Tuesday, September 24, 2013

A Concise Critique Of Robert Wright's Book, "The Evolution Of God."

       Wright's introductory statement, 'I was once denounced from the pulpit of my mother's church . . . [by] the pastor of the first Baptist Church in Santa Rosa, California . . . ' (pg.3), becomes the under-girding for on of the most laughable, apostate and blasphemous works to date.
       Moreover, the book itself is over 500 pages, thus, it is not possible to address the plethora of theological error contained therein.
       While it is plausible that Wright's fairy-tale may have some historical value with regard to primitive tribes, at best, even that seems marginal.
       When reading Chapter two, "polytheism, the Religion of Ancient Israel", subtitle, "God in the flesh" (pg.103), Wright begins by displaying his ignorance of Scripture application with a glaring attack on the Word of God as found in the King James Authorized Holy Bible. In Wright's quest to prove the God of Israel and Christianity "evolved" over a vast period of human history, Wright argues, "The Bible . . . talks more than once about a "divine council" in which God takes a seat . . ." (pg,105). Thus the Almighty God of Israel and Christianity (Bible Believers), is one among many gods.
       Wright depicts God as a member of some heavenly council, based upon Gen. 1:26-27, specifically, "And God said, Let us make man in our image . . .' (vs.27).
       Wright doesn't get it, and asks his readers, "Us? Who is Us?" (pg.105). Wright doesn't get it. He won't get it. He can't get it because, well, let the Apostle Paul explain, " . . . the natural man receiveth not the things of the Spirit of God: for they are foolishness unto him: neither can he know them, because they spiritually discerned" (1Cor. 2:14). Thank you Apostle Paul!
       Another reason why Wright does not get the "Us" of Gen. 1:26 and 17, is his use of apostate biblical sources. Because Wright does not speak Hebrew, Greek, or Arabic, Wright relied on the New Revised Standard Version of the Bible. And there you have it in a nut shell, the blind leading the blind (Lk. 6:39).
       Wright's alleged scholarly thesis is derived from a Bible translation which relies upon two of the most corrupt manuscripts known to mankind, Codex Sinaiticus (Aleph), and Codex Vaticanus (B). Both manuscripts were available and rejected by the King James Bible translation Committee(s), (See: "A Note on Translation," pg.484, Wright).
       Let us examine the "Us" of Gen. 1:26 and 27, that has Wright in a tailspin. The "Us" of Gen. 1:26 and 27 is, God the Father, God the Son, and God the Holy Spirit. The God of Israel, Jehovah, is understood right from the beginning verse of Gen. 1:1 as a plurality. I am not refuting the fact that the nation of Israel strayed and worshipped "gods" which were idols. If fact, people worship all kinds of man and demonic made "gods", from money, homes, automobiles, to planets and people. Merely because one labels them "gods" does not make them the true God (". . . we know that an idol is nothing in the world, and that there is none other God but one." 1Cor. 8:4. See vss.3-6).
       The Bible opens with, "In the beginning God . . ." (Gen. 1:1). The Hebrew word for God is "Elohim", a plurality. The "im" in Hebrew signifies a plural use of a word, e.g., Cherub (singular), and Cherubim (plural). Thus, Gen. 1:1 opens the Bible by giving notice to the reader that God is a plurality from the "beginning" when God created the heaven and earth. Not many "gods", but one who is plural in His divine nature, a tripartite God.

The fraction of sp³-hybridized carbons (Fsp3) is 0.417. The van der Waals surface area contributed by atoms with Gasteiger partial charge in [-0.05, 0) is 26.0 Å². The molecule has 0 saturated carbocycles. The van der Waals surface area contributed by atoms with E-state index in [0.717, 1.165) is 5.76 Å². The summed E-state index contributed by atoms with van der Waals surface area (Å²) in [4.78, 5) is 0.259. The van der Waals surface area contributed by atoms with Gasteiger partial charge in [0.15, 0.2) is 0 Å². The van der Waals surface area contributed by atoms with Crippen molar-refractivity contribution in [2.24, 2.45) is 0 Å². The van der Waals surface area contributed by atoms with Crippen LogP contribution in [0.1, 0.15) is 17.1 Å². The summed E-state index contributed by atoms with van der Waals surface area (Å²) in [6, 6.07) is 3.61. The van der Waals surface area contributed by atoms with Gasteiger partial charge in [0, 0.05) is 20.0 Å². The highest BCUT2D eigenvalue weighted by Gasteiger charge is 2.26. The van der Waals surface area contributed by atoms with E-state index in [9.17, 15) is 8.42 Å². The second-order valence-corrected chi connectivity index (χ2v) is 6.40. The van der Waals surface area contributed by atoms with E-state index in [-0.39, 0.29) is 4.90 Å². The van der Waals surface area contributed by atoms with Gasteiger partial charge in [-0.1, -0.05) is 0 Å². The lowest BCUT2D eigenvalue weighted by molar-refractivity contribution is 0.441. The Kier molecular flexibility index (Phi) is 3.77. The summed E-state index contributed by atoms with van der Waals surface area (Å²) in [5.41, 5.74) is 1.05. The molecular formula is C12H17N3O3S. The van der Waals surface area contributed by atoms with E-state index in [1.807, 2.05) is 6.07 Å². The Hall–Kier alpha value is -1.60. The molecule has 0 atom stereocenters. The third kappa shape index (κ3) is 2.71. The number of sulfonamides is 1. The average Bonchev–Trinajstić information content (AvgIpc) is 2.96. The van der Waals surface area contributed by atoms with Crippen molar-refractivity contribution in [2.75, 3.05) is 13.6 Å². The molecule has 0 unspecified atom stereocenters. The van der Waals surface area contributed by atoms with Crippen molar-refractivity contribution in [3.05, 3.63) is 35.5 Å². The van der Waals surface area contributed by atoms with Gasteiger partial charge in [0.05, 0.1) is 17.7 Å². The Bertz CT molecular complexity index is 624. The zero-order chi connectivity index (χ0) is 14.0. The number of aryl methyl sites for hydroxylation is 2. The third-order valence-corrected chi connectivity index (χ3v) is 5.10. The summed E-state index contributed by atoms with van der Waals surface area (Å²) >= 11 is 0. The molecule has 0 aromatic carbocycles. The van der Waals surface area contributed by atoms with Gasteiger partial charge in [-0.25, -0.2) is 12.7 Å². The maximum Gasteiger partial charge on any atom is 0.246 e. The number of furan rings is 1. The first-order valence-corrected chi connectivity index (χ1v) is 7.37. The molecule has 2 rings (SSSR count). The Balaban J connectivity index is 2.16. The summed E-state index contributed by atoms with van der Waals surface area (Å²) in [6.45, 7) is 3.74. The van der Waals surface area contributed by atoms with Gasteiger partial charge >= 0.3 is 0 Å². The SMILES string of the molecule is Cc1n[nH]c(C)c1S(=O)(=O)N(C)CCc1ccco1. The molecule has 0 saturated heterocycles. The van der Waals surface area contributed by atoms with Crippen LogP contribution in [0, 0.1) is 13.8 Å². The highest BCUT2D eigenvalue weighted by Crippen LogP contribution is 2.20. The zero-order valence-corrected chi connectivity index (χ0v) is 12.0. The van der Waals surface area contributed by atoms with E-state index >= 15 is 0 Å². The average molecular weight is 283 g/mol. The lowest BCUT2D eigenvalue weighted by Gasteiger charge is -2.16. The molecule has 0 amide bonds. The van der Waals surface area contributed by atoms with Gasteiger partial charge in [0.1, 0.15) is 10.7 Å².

To further understand the plural nature of the one true God, a look at the Hebrew "Shema" will help. Deu. 6:4 reads, "Hear O Isreal: the LORD our God is one LORD." The Hebrew word used here for "one" is Echad = plural. However, the singular word for the Hebrew word is Yachid. One only need to compare the use of Echad (one), "plural" in Gen. 34:16; Ex. 24:3; 25:36; Jer. 32:39; Ez. 37:17; Gen. 1:5; Ezra 2:64; with the use of Yachid (singular) in Gen. 22:2,16; Judges 11:34; Prov. 4:3; Jer. 6:26; Amos 8:10; and, Zech. 12:10.
       This same plurality of the divine Godhead can be seen in Zech. 12. In vs. 4 "saith the LORD" (Jehovah), the Lord speaking. Vs. 6 "I will". Vs. 7 "the LORD". Vs. 8 "the LORD". Vs. 9 "I will" the LORD. Vs. 10 "the Lord whom they have pierced" (Jn. 19:37 (See: Rev. 1:7)).
       Never, ever, did a sound doctrine Jew or Christian ever believe Jehovah God was one of many gods who sat with other gods in a heavenly council. Isaiah prophesied, "Thus saith the LORD [Jehovah] the king of Israel, and his redeemer the LORD of hosts; I am the first, and I am the last; and beside me there is no God" (Isa. 44:6). How spiritually enlightening to know that Jesus Christ is God manifest in the flesh. Jesus Christ said, ". . . Fear not, I am the first and the last:" (Rev.1:17); (See: 1Tim. 3:16).
       This concise critique of Wright's fairy-tale is well justified with a conclusion quoted from Wright's own introduction, as follows:
"How far I have fallen! . . . Now, nearly three decades
later, another Baptist Minister [is] placing me in the
general vicinity of Satan" (pg. 3).                              
Notes: This article first appeared in the Bethany Christian Digest, UK: 2010, authored by Brother Peter Paul Ventura, Jr. B.Th., M.Th.
            Robert Wright, The Evolution of God (Little, Brown, Co., NY. 2009)